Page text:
Furthermore, since Marvel and 20th Century Fox share the rights to the superheroes Scarlet Witch and Quicksilver, they’ve engaged in a strange custody arrangement. Post-credits sequences notwithstanding, Quicksilver appeared in both X-Men: Days of Future Past and Avengers: Age of Ultron, although he was played by different actors (Evan Peters and Aaron Taylor-Johnson, respectively). But under the reported agreement, in the Avengers films they cannot be referred to as mutants, and their backstory as Magneto’s children can’t be alluded to, so the Ultron folks cooked up an alternate backstory of the duo as orphaned kids in the Eastern Bloc. Then, in the Marvel-owned comics, they retconned Scarlet Witch and Quicksilver to make them not only non-mutants, but also no longer the children of Magneto. Marvel, it should be noted, is planning its own X-Men-like franchise, The Inhumans, which is to hit theaters in 2019.

When queried repeatedly by The Daily Beast, a representative for Marvel said that they “aren’t commenting” on the situation with the Fantastic Four and X-Men, but characterized the apparent dispute as a “licensing arrangement.”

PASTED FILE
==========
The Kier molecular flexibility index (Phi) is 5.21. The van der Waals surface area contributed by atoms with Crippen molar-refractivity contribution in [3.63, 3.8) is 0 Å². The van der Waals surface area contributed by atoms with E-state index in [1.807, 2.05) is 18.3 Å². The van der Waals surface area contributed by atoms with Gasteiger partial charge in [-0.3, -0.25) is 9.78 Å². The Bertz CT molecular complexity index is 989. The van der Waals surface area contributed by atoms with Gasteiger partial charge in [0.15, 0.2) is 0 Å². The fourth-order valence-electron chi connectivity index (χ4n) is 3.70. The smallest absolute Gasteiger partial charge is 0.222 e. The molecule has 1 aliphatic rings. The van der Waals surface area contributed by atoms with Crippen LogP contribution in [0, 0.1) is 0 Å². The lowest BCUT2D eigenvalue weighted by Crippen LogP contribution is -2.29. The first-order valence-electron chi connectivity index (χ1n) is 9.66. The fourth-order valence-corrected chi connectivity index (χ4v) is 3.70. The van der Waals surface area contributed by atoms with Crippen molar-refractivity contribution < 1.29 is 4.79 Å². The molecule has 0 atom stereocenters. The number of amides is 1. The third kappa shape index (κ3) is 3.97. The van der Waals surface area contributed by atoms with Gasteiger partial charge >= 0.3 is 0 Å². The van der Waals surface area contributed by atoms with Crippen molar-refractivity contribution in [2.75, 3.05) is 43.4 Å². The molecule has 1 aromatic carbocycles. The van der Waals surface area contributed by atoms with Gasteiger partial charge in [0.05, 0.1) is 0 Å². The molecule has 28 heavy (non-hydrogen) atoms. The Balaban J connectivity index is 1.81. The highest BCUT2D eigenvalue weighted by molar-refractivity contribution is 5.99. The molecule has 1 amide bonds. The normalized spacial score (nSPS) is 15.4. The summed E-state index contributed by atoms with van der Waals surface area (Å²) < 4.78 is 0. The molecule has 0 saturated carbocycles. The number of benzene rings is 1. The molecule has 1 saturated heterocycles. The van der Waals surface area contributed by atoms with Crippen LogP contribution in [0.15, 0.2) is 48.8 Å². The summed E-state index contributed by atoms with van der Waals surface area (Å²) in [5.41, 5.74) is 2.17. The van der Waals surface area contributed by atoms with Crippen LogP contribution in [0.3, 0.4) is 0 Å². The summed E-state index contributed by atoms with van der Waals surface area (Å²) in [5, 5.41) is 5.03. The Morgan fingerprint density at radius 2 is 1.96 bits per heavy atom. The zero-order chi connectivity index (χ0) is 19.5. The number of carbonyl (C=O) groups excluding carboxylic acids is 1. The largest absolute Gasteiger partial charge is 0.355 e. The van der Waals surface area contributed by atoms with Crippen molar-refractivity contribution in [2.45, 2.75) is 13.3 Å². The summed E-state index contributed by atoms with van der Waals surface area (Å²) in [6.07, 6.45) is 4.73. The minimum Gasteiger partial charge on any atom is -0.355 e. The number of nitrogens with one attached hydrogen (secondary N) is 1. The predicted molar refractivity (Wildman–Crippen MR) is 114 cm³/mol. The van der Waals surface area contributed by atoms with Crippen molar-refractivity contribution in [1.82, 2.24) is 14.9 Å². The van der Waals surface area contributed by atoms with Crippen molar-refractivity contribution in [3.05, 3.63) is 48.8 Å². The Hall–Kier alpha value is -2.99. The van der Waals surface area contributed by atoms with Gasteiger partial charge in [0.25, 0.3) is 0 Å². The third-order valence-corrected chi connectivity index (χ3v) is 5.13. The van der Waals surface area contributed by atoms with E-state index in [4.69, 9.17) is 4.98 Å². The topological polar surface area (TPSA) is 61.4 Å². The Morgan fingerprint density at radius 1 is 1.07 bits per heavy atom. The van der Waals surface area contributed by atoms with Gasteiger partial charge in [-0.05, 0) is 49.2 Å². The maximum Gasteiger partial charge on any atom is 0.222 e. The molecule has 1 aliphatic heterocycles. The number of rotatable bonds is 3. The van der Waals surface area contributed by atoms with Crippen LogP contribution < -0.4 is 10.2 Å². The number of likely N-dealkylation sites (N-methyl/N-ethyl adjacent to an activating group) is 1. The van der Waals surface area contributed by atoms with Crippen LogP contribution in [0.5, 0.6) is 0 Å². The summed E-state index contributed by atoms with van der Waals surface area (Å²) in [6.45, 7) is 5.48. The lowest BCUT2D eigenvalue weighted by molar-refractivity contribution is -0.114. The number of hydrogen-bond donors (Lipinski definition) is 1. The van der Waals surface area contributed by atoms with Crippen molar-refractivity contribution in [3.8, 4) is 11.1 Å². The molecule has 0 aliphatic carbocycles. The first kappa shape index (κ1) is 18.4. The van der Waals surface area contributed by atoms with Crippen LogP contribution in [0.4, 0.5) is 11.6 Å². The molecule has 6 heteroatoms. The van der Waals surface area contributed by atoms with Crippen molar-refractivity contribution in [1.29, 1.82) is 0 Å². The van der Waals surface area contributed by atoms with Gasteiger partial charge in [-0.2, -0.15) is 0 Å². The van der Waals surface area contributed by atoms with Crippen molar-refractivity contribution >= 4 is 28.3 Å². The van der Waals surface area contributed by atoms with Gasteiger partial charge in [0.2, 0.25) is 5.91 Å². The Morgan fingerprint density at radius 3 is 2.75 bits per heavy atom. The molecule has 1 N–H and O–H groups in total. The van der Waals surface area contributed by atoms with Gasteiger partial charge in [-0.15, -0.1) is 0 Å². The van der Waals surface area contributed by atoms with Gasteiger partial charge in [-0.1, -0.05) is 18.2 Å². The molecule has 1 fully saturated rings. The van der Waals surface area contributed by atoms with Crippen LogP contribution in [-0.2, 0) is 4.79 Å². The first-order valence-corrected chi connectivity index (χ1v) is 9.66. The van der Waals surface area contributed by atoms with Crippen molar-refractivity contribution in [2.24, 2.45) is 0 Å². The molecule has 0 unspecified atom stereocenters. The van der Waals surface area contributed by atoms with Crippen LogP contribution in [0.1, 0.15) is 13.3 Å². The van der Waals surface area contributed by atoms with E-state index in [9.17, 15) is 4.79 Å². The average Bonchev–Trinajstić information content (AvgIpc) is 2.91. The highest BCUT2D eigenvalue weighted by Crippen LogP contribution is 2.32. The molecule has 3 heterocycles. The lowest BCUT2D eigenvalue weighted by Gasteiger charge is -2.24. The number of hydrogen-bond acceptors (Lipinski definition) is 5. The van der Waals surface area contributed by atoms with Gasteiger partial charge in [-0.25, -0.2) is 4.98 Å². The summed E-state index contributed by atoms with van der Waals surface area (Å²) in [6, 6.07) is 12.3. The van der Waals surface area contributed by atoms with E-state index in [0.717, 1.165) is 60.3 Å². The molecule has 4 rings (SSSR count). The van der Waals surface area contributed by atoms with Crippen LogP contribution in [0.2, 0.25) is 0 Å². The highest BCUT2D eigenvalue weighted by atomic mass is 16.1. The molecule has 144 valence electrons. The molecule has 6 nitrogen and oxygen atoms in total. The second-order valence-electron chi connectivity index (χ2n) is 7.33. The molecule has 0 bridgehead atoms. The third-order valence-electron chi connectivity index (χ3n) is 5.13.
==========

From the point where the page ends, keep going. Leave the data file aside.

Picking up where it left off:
There’s also been a lot of anonymously-sourced and largely unproven bad buzz (planted?) that’s made the news concerning the upcoming Fantastic Four film—rumors of set damages, required reshoots, and unhappy Fox execs.

What’s more, Fantastic director Josh Trank seems to have been caught in the middle of the studio crossfire. On May 1, the director announced that he’d made a “personal decision” to leave his post as director of a Star Wars stand-alone film—like Marvel, a Disney-owned property, mind you. What followed was a hatchet job piece in The Hollywood Reporter quoting unnamed “insiders” claiming that Trank was axed because of alleged “erratic” behavior while filming Fantastic Four, including not offering “clear direction” and—get this—that his “small dogs” caused “as much as $100,000 worth of damage” to a rented house in New Orleans during filming.